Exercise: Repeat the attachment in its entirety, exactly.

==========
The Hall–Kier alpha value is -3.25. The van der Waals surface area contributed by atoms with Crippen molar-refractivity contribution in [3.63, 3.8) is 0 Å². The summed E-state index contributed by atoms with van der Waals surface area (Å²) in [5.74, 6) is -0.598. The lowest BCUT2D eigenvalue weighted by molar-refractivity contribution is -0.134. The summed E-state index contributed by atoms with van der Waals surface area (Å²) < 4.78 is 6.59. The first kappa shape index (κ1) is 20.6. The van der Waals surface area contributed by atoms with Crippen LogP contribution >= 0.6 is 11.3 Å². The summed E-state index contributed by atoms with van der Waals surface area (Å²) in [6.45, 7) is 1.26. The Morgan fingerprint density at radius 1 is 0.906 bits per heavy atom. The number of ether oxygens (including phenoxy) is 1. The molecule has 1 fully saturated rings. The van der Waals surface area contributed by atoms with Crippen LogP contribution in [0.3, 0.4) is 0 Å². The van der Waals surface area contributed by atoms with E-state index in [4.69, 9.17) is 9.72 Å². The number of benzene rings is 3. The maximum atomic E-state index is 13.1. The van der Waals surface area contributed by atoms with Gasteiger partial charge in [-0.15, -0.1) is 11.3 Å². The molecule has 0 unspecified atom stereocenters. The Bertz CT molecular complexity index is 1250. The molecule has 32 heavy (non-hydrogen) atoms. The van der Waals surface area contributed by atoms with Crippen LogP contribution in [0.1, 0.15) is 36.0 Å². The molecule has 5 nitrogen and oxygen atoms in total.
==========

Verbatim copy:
The Hall–Kier alpha value is -3.25. The van der Waals surface area contributed by atoms with Crippen molar-refractivity contribution in [3.63, 3.8) is 0 Å². The summed E-state index contributed by atoms with van der Waals surface area (Å²) in [5.74, 6) is -0.598. The lowest BCUT2D eigenvalue weighted by molar-refractivity contribution is -0.134. The summed E-state index contributed by atoms with van der Waals surface area (Å²) < 4.78 is 6.59. The first kappa shape index (κ1) is 20.6. The van der Waals surface area contributed by atoms with Crippen LogP contribution >= 0.6 is 11.3 Å². The summed E-state index contributed by atoms with van der Waals surface area (Å²) in [6.45, 7) is 1.26. The Morgan fingerprint density at radius 1 is 0.906 bits per heavy atom. The number of ether oxygens (including phenoxy) is 1. The molecule has 1 fully saturated rings. The van der Waals surface area contributed by atoms with Crippen LogP contribution in [0.3, 0.4) is 0 Å². The van der Waals surface area contributed by atoms with E-state index in [4.69, 9.17) is 9.72 Å². The number of benzene rings is 3. The maximum atomic E-state index is 13.1. The van der Waals surface area contributed by atoms with Gasteiger partial charge in [-0.15, -0.1) is 11.3 Å². The molecule has 0 unspecified atom stereocenters. The Bertz CT molecular complexity index is 1250. The molecule has 32 heavy (non-hydrogen) atoms. The van der Waals surface area contributed by atoms with Crippen LogP contribution in [0.1, 0.15) is 36.0 Å². The molecule has 5 nitrogen and oxygen atoms in total.